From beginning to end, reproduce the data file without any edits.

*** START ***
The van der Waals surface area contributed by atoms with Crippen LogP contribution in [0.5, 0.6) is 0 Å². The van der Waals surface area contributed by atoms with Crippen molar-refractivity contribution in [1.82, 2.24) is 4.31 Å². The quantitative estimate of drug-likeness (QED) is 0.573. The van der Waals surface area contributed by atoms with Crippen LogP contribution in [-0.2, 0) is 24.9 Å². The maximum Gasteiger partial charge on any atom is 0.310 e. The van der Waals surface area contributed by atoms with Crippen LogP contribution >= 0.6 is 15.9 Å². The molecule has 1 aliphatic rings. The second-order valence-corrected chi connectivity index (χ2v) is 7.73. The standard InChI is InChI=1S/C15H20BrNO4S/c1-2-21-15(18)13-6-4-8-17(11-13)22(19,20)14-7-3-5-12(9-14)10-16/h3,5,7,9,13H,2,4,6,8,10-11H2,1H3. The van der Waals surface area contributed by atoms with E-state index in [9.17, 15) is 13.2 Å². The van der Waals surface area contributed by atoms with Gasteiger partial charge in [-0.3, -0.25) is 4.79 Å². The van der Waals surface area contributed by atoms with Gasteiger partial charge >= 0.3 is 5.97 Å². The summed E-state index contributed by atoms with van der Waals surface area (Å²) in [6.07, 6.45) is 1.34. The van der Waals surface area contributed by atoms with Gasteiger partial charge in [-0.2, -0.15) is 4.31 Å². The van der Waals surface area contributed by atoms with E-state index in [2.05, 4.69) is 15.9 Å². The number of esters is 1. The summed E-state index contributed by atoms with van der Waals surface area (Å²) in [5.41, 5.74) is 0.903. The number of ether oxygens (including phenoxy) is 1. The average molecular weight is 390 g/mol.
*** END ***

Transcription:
The van der Waals surface area contributed by atoms with Crippen LogP contribution in [0.5, 0.6) is 0 Å². The van der Waals surface area contributed by atoms with Crippen molar-refractivity contribution in [1.82, 2.24) is 4.31 Å². The quantitative estimate of drug-likeness (QED) is 0.573. The van der Waals surface area contributed by atoms with Crippen LogP contribution in [-0.2, 0) is 24.9 Å². The maximum Gasteiger partial charge on any atom is 0.310 e. The van der Waals surface area contributed by atoms with Crippen LogP contribution >= 0.6 is 15.9 Å². The molecule has 1 aliphatic rings. The second-order valence-corrected chi connectivity index (χ2v) is 7.73. The standard InChI is InChI=1S/C15H20BrNO4S/c1-2-21-15(18)13-6-4-8-17(11-13)22(19,20)14-7-3-5-12(9-14)10-16/h3,5,7,9,13H,2,4,6,8,10-11H2,1H3. The van der Waals surface area contributed by atoms with E-state index in [9.17, 15) is 13.2 Å². The van der Waals surface area contributed by atoms with Gasteiger partial charge in [-0.3, -0.25) is 4.79 Å². The van der Waals surface area contributed by atoms with Gasteiger partial charge >= 0.3 is 5.97 Å². The summed E-state index contributed by atoms with van der Waals surface area (Å²) in [6.07, 6.45) is 1.34. The van der Waals surface area contributed by atoms with Gasteiger partial charge in [-0.2, -0.15) is 4.31 Å². The van der Waals surface area contributed by atoms with E-state index in [2.05, 4.69) is 15.9 Å². The number of esters is 1. The summed E-state index contributed by atoms with van der Waals surface area (Å²) in [5.41, 5.74) is 0.903. The number of ether oxygens (including phenoxy) is 1. The average molecular weight is 390 g/mol.